Does a falling ant die when she hits?
Why don't ants die when falling from a high distance?
Sharon, Moose Jaw, Canada
Itís a hot muggy day on the steep slopes of a Malaysian rainforest. About
60 feet (20 m) above the jungle floor, a small brownish-red acrobat ant clambers
out of a nest hidden under the whitish-gray bark of a macaranga tree.
Locking clawed back feet into the tree trunk , she follows an ant-laid
chemical trail down the trunk to forage for insects. A monkey hurtles past, brushing her off. Falling, the ant wildly splays her legs like a parachute to slow
her descent, and spirals downward, picking up speed. In less than a second, she
reaches terminal velocity, about 4 mph (6.4 km/hour), and falls at that speed until
she hits ground. She crawls away ó unhurt ó to search for a chemical path
back home, high above.
tree ants in a Paraguay rainforest. Photo courtesy of Alex Wild, Copyright 2003, used
How do ants fall such vast distances and survive? Easy. Two
factors save them:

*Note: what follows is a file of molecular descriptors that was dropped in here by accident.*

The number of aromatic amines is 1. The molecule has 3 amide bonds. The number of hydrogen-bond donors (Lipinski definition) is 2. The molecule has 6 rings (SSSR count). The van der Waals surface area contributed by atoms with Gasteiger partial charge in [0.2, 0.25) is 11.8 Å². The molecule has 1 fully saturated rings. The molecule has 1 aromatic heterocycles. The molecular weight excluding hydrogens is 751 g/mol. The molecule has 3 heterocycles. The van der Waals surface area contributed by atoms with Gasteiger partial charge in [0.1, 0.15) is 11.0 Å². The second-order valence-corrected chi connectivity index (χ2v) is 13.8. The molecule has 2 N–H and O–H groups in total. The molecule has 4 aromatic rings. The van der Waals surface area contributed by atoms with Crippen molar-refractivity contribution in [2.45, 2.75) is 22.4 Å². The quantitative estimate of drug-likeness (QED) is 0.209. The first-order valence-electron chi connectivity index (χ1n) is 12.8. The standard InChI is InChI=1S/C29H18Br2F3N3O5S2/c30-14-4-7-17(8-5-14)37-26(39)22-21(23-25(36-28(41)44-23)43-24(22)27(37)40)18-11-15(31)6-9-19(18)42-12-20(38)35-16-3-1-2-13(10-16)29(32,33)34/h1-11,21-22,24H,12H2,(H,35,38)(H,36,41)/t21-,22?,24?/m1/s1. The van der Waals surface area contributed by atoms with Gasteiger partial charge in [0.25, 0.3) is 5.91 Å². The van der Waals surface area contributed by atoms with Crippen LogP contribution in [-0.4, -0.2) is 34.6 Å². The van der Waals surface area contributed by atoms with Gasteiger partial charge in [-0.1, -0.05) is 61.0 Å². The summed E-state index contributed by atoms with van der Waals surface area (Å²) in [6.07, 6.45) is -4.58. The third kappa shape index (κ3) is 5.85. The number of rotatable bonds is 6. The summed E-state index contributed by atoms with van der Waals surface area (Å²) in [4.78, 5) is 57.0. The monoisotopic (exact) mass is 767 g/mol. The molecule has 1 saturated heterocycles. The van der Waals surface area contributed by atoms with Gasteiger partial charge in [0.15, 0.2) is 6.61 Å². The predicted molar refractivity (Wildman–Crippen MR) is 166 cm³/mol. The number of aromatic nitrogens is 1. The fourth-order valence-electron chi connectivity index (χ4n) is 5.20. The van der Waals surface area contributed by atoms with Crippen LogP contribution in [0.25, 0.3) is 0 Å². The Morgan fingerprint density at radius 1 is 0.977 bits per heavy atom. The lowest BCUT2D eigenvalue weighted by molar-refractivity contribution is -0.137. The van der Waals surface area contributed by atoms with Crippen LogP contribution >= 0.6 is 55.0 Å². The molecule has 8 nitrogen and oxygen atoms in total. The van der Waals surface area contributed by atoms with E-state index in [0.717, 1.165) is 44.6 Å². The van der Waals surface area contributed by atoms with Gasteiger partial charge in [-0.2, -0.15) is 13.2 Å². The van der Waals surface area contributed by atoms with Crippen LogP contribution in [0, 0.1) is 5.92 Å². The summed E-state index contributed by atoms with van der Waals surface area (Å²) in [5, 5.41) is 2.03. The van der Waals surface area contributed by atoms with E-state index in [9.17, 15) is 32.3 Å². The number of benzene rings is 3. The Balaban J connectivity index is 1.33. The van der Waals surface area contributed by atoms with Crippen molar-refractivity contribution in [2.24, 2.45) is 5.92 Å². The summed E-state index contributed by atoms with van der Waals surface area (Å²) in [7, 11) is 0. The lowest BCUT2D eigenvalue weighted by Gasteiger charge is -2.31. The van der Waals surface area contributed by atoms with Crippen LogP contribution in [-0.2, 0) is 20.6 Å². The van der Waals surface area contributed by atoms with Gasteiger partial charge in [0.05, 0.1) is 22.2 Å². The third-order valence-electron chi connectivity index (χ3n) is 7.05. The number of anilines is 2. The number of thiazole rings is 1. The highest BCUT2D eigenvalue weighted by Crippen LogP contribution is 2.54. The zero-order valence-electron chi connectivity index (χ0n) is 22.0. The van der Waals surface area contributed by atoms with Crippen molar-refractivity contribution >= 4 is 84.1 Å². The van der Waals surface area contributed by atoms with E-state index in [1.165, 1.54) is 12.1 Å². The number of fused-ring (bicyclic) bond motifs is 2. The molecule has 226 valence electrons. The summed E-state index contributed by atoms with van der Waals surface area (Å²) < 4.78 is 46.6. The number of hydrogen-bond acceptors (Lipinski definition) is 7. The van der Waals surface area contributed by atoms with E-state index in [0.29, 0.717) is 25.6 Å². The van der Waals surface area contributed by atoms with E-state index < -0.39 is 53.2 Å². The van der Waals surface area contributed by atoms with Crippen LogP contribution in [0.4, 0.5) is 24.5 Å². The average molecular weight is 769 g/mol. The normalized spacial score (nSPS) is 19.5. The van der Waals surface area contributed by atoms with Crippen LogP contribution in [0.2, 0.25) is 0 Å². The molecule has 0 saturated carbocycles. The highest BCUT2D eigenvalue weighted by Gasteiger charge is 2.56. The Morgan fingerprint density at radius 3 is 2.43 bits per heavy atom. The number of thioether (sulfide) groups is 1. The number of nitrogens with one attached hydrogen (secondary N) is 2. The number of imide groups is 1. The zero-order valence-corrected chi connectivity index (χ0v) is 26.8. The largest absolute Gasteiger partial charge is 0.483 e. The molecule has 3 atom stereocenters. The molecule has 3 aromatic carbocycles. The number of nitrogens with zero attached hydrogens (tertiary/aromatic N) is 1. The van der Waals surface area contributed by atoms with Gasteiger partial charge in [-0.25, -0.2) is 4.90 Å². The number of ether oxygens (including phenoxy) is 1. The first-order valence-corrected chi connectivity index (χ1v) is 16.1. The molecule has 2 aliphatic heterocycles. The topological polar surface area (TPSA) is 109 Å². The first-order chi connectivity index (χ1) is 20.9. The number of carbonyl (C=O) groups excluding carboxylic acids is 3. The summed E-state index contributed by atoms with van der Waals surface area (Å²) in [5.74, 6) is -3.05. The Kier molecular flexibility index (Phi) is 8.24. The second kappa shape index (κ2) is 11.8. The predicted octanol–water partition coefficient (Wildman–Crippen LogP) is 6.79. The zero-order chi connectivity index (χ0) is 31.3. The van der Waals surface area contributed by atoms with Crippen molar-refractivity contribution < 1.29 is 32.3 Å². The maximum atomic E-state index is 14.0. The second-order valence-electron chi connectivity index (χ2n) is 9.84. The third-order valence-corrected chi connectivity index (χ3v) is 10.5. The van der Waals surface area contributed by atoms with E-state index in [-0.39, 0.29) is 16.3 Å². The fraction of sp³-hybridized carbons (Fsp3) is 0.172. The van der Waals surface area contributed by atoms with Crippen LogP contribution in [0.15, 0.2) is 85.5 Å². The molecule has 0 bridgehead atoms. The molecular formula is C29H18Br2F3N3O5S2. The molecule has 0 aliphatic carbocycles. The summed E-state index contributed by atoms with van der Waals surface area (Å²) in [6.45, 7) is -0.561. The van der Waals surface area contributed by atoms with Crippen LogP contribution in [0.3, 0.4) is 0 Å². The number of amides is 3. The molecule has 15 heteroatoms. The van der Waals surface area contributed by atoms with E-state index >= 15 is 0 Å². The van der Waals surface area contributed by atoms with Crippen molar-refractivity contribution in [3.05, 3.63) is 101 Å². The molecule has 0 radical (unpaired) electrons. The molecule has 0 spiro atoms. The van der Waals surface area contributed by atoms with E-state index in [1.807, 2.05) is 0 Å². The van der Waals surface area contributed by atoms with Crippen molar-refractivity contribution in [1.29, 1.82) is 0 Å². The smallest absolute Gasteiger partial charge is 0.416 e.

- They have so little mass relative to their air resistance that they fall slowly and, therefore, have little
energy to dissipate when they hit.
- Their bodies are tiny deformable tanks, well designed to
Ants, like all objects falling through the atmosphere, have a terminal
velocity that depends on their shape, size, and mass. An ant picks up speed as
she falls through the air. The air, in turn, resists her movement with a force
proportional to the square of her speed. Eventually she reaches a speed at which the
upward drag forces exactly balance her downward weight and she stops
accelerating. That speed is her terminal velocity.
The terminal velocity of a small to medium ant is about 4 mph (6.4 km/hour),
according to the physics department of the University of Illinois. An
ant would fall faster, given a ball-like shape, but the ant's no dummy. She thrusts her legs out,
presenting more surface to the air, to fall slower, like a flat sheet of paper
instead of a balled-up sheet.
Indeed, a man has a terminal velocity of about 125 mph (200 km/hour) with arms
and legs fully extended to catch the wind like a parachute and about 200 mph (320
km/hour) when curled into
a ball. An ant slows similarly.
But, it isn't falling that hurts, it's the sudden stop. Hitting